Thursday, August 20, 2009

Jenever Juniper

Thank you Donovan for the title (sort of). Darn it, now I'm hearing that song in my head.

What with the Chicago launch of Bols Genever this week and my attendance at the Low Country Libations seminar at Tales of the Cocktail last month, I've had a lot of genever lately. It's high time I wrote something about this most interesting spirit.

First, a brief background and introduction:
  • Pronunciation and Spelling: They tell me it's pronounced "Jen-eee-vur" in English, "Yeh-nay-vur" in Dutch.You can spell it genever, jenever, jeniever, or even Hollands Gin if you like.
  • General History: Genever is the precursor to traditional dry gin (which was the English's attempt at copying genever). It has been made in the Benelux region (Belgium, the Netherlands and Luxembourg, as well as parts of France and Germany) for centuries - the first recorded mention of the word is from 1623 in The Duke of Milan by Philip Massinger. Like so many spirits, it started as a medicinal tonic, but gradually became more popular for it's flavor.
  • US History - in the 1860's, genever was very popular in the US - it was 5 to 6 times more prevalent than English dry gin, and made several appearances in cocktail books from that time. Hence why we're seeing it now again - it's an essential part of exploring this country's cocktail history.
  • Production: Genever is traditionally made with a malt wine base. Typical grains used include corn, rye, barley and wheat. The grain is fermented, and then distilled, into something that resembles unaged (white) whiskey. It is then infused with herbs and/or flavored with herb distillates/flavorings to give it some herb notes, and might be distilled again. The only required herb is juniper, and it does not have to be discernible in the spirit.
  • In short, genever is all about the grain distillate, with hints of herbs (maybe), whereas dry gin is all about the herbs alone.
Oude vs. Jonge
These are the two main categories of genevers. The words mean "old" and "young" but the terms don't relate to the age of the spirit. Instead, they relate to the production process and makeup of the spirit.
  • Oude - the base spirit must be at least 15% malt wine, it must be at least 70° proof (35% alcohol), and can have no more than 20 grams per liter of sugar (the best have none). Aging is optional, but if you do it you must age it for at least one year. Most genevers are aged in used American whiskey barrels.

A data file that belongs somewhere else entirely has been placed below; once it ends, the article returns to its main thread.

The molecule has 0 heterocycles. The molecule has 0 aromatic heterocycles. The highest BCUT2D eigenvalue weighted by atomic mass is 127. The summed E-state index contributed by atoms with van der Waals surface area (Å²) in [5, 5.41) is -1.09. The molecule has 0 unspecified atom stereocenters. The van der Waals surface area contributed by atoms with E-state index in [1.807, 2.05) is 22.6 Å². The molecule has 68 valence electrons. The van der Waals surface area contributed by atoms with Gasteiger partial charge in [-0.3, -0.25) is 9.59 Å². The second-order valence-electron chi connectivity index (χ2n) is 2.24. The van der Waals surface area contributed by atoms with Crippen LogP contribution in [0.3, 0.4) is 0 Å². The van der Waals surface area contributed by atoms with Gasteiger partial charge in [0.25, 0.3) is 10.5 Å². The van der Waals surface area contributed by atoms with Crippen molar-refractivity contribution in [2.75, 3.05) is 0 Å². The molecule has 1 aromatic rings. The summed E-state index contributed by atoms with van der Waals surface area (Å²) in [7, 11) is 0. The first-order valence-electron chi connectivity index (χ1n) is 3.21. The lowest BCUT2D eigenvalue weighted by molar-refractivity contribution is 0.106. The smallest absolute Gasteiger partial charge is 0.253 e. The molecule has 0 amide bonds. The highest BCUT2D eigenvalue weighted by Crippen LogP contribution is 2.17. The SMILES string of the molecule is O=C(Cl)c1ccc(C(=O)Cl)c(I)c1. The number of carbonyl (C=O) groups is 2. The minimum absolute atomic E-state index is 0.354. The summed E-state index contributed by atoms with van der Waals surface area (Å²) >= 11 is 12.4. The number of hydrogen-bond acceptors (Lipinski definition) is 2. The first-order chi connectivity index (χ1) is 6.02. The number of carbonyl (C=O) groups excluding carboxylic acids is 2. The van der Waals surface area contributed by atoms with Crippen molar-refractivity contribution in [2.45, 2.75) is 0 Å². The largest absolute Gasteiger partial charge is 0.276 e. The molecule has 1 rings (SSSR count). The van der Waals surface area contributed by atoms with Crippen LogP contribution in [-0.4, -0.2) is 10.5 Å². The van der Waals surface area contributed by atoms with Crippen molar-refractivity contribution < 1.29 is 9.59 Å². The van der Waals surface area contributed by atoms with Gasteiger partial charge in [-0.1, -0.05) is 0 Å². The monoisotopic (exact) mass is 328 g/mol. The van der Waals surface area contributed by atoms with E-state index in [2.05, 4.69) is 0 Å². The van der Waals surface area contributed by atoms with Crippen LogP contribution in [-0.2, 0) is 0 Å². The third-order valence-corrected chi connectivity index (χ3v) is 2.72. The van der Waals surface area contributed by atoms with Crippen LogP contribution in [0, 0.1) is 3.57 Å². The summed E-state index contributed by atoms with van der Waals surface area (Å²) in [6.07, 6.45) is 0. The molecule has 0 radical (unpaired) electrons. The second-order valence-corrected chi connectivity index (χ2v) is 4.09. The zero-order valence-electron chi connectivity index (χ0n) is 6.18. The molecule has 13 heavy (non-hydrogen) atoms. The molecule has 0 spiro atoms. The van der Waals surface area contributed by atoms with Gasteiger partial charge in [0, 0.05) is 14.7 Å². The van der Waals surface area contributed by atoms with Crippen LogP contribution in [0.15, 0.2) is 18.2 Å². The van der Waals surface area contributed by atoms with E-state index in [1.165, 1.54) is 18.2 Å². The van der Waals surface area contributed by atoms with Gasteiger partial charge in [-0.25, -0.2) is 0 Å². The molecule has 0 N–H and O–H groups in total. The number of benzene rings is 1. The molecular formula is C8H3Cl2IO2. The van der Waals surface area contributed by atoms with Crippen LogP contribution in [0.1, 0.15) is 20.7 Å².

• Jonge - base must be no more than 15% malt wine, it must be at least 70° proof (35% alcohol), and can have no more than 10 grams per liter of sugar (the best have none). Jonge is often very light in flavor, some have described is as essentially vodka (highly refined distilled grain) with a tiny bit of malt flavor.
Genever in Chicago
There are a few products labeled "genever" available in Chicago now, and one that is coming very, very soon.
  • Bols Genever - I attended a launch party for this one this week here in Chicago, and came home with a bottle autographed by their distiller. It should start showing up very soon in these parts - it's been in SF and NYC for almost a year now. They say it's lighter in flavor than the original genevers (and former versions of itself - they say this current recipe dates to 1820). It still has lots of character, with rich malty/yeasty flavors.
  • Boomsma Oude and Jonge Genevers - I've only had the Oude, and not since I've tried so many others. I need to revisit this one.
  • Anchor Genevieve - this one has rich, strong malty notes with hints of herbs. It is higher in proof than the others I've tried, and definitely makes itself known in cocktails.